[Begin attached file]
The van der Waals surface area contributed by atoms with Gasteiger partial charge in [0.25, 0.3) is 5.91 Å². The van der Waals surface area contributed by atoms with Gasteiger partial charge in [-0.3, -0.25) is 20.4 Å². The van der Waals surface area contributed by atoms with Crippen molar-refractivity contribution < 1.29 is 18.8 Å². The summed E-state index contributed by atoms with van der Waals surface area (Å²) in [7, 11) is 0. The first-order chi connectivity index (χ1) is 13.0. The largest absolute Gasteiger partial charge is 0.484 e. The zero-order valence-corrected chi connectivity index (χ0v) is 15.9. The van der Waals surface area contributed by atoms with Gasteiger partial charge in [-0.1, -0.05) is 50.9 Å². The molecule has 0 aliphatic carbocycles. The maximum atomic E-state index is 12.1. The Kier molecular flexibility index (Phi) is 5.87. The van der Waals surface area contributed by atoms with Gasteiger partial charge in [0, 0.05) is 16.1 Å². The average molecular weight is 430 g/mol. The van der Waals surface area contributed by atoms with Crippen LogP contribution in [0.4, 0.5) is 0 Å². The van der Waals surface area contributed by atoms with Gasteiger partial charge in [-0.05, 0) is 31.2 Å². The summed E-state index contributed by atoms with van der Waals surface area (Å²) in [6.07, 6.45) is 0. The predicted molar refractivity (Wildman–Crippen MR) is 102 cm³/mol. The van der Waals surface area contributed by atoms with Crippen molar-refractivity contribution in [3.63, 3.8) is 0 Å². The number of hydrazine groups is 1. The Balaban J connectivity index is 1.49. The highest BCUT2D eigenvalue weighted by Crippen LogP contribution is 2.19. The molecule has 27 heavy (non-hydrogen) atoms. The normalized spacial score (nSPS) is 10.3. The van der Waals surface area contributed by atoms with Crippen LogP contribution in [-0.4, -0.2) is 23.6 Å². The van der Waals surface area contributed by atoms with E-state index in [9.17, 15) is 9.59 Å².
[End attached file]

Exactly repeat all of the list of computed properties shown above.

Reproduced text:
The van der Waals surface area contributed by atoms with Gasteiger partial charge in [0.25, 0.3) is 5.91 Å². The van der Waals surface area contributed by atoms with Gasteiger partial charge in [-0.3, -0.25) is 20.4 Å². The van der Waals surface area contributed by atoms with Crippen molar-refractivity contribution < 1.29 is 18.8 Å². The summed E-state index contributed by atoms with van der Waals surface area (Å²) in [7, 11) is 0. The first-order chi connectivity index (χ1) is 13.0. The largest absolute Gasteiger partial charge is 0.484 e. The zero-order valence-corrected chi connectivity index (χ0v) is 15.9. The van der Waals surface area contributed by atoms with Gasteiger partial charge in [-0.1, -0.05) is 50.9 Å². The molecule has 0 aliphatic carbocycles. The maximum atomic E-state index is 12.1. The Kier molecular flexibility index (Phi) is 5.87. The van der Waals surface area contributed by atoms with Gasteiger partial charge in [0, 0.05) is 16.1 Å². The average molecular weight is 430 g/mol. The van der Waals surface area contributed by atoms with Crippen LogP contribution in [0.4, 0.5) is 0 Å². The van der Waals surface area contributed by atoms with Gasteiger partial charge in [-0.05, 0) is 31.2 Å². The summed E-state index contributed by atoms with van der Waals surface area (Å²) in [6.07, 6.45) is 0. The predicted molar refractivity (Wildman–Crippen MR) is 102 cm³/mol. The van der Waals surface area contributed by atoms with Crippen molar-refractivity contribution in [3.63, 3.8) is 0 Å². The number of hydrazine groups is 1. The Balaban J connectivity index is 1.49. The highest BCUT2D eigenvalue weighted by Crippen LogP contribution is 2.19. The molecule has 27 heavy (non-hydrogen) atoms. The normalized spacial score (nSPS) is 10.3. The van der Waals surface area contributed by atoms with Crippen LogP contribution in [-0.4, -0.2) is 23.6 Å². The van der Waals surface area contributed by atoms with E-state index in [9.17, 15) is 9.59 Å².